“The first chapter was the building of the Rotunda, centering the University around a library rather than the customary chapel,” he said. “The second was when the collections outgrew the Rotunda and Alderman was constructed in 1937.

“And now we have the renovation of Alderman, which will create the library the University needs for the next 75 to 100 years.”

Here are five ways Alderman Library will be transformed through its renovation:

North Entrance

When Alderman was originally built, a stately façade greeted visitors approaching Grounds from the north, which fronts University Avenue. That changed with the addition of “new” stacks in 1967, which presented an uninviting wall with small slit windows recessed between blank facades of brick and marble. The new building will have a welcoming north face, with a new entrance featuring a terrace and a set of doors leading into a spacious second-floor lobby.

Natural Light and Open Spaces

The new design takes advantage of natural lighting. Windows near the roof will admit light into the stacks and study spaces on the fourth and fifth levels, and the new facades will have doors and windows that allow light to enter every level of the building. The current air shafts on the south end of the building will become study courtyards, with comfortable furniture and trees in planters, enclosed by skylights to ensure they are usable year-round.

Clemons Connector

The renovation will add exterior and interior concourses connecting Alderman and Clemons libraries, which has been an ambition since Clemons opened in 1982. The new design also introduces connections to the exterior terraces on the north side of Clemons – at the fourth-floor entrance level as well as at the underutilized second- and third-floor levels.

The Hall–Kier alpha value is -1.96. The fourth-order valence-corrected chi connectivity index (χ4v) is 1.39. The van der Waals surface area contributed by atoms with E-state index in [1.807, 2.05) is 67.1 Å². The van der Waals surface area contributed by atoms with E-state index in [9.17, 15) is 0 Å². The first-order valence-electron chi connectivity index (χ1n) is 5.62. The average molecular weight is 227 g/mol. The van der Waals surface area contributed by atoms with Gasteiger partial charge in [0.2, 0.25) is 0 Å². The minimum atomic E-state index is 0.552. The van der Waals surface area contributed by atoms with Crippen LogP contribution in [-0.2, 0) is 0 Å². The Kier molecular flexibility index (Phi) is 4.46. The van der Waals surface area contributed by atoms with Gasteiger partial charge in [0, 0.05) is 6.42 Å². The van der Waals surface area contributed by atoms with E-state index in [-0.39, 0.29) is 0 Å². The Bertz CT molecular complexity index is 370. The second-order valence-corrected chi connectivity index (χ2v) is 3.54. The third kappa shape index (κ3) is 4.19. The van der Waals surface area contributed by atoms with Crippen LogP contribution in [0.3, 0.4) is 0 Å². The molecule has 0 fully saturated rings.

Preservation and Conservation Labs

The art and science of preservation and conservation of materials is vital to the long-term health of collections and the maintenance of the scholarly record. Currently, the UVA Library has an aging preservation lab in Alderman and a conservation lab located in a temporary building at the Dell. The renovation will unite those units on the second floor of Alderman, updating spaces and adding new construction to create conservation and preservation labs, in addition to creating a separate lab specifically for digital preservation.

The Weinstein Collection

The library recently received a bequest from Stanley Weinstein, a specialist on East Asian Buddhism, of his significant collection of books on the subject. The Weinstein Collection of nearly 11,000 volumes will make the University one of the major holders of Buddhist materials in the country. When Alderman reopens, the bulk of the Weinstein collection will reside in the Asian Studies Room (next to the McGregor Room, which will remain more or less as-is). The room will be renamed the Stanley and Lucie Weinstein Buddhist and Asian Studies Library.

Keep up with news on the Alderman renovation here.

Media Contact

Jeff Hill

Director of Communications University of Virginia Library